Compiled in the thirteenth century, the Ogura Hyakunin Isshu is one of Japan's most quoted and illustrated works, as influential to the development of Japanese literary traditions as The Tale of Genji and The Tales of Ise. The text is an anthology of one hundred waka poems, each written by a different poet from the seventh century to the middle of the thirteenth, which is when Fujiwara no Teika, a renowned poet and scholar, assembled and edited the collection. The book features poems by high-ranking court officials and members of the imperial family, and each is composed in the waka form of five lines with five syllables in the first and third lines and seven syllables in the second, fourth, and fifth ( waka is a precursor of haiku). Despite their similarity in composition, these poems evoke a wide range of emotions and imagery, and touch on themes as varied as frost settling on a bridge of magpie wings to the continuity of the imperial line.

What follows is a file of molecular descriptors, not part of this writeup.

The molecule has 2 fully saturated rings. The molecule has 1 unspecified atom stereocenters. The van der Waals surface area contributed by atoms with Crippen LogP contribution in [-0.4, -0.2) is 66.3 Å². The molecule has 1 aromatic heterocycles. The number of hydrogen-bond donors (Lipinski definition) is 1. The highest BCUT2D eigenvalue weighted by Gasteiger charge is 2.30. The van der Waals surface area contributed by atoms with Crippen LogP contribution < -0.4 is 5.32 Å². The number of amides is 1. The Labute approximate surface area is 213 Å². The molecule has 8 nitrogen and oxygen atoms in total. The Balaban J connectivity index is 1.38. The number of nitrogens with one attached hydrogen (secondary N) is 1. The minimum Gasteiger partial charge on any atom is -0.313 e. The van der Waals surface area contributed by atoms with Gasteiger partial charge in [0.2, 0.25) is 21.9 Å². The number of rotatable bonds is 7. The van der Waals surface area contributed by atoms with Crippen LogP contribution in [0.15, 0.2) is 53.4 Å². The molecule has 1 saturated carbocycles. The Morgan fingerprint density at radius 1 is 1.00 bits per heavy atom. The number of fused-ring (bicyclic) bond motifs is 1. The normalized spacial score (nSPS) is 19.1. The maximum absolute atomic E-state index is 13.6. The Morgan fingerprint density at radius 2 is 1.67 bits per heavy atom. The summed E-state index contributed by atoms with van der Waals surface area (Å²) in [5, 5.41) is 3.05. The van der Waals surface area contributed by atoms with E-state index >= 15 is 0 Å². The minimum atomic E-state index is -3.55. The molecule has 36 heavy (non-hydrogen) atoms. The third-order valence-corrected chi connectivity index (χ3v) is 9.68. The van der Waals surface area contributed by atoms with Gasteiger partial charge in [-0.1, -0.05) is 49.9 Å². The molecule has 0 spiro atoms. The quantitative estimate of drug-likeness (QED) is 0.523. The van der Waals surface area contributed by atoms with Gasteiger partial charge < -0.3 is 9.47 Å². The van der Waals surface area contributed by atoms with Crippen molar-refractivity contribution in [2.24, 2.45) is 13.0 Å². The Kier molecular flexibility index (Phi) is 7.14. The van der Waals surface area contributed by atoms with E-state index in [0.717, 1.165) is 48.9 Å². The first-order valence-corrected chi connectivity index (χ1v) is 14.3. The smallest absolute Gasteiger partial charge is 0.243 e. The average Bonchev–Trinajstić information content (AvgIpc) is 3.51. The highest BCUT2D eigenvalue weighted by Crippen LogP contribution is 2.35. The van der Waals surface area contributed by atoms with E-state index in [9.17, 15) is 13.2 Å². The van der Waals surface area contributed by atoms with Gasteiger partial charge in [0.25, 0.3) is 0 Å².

Though the Ogura Hyakunin Isshu has been translated into English before, many scholars and other translators have struggled with the formality of the original text, often padding lines in order to conform to the original syllabic model or rearranging the poems to create unnecessary rhyme. In this bold new translation, Peter McMillan uses only the words that are necessary to evoke the original sensations these poems once gave their readers. The poems are accompanied by calligraphic versions in Japanese and line drawings of the individual poets. Explanatory notes place the poems in context, and an appendix includes both the poems' Japanese typed and romanized versions. The Ogura Hyakunin Isshu is an excellent introduction to Japan and its special lyric tradition.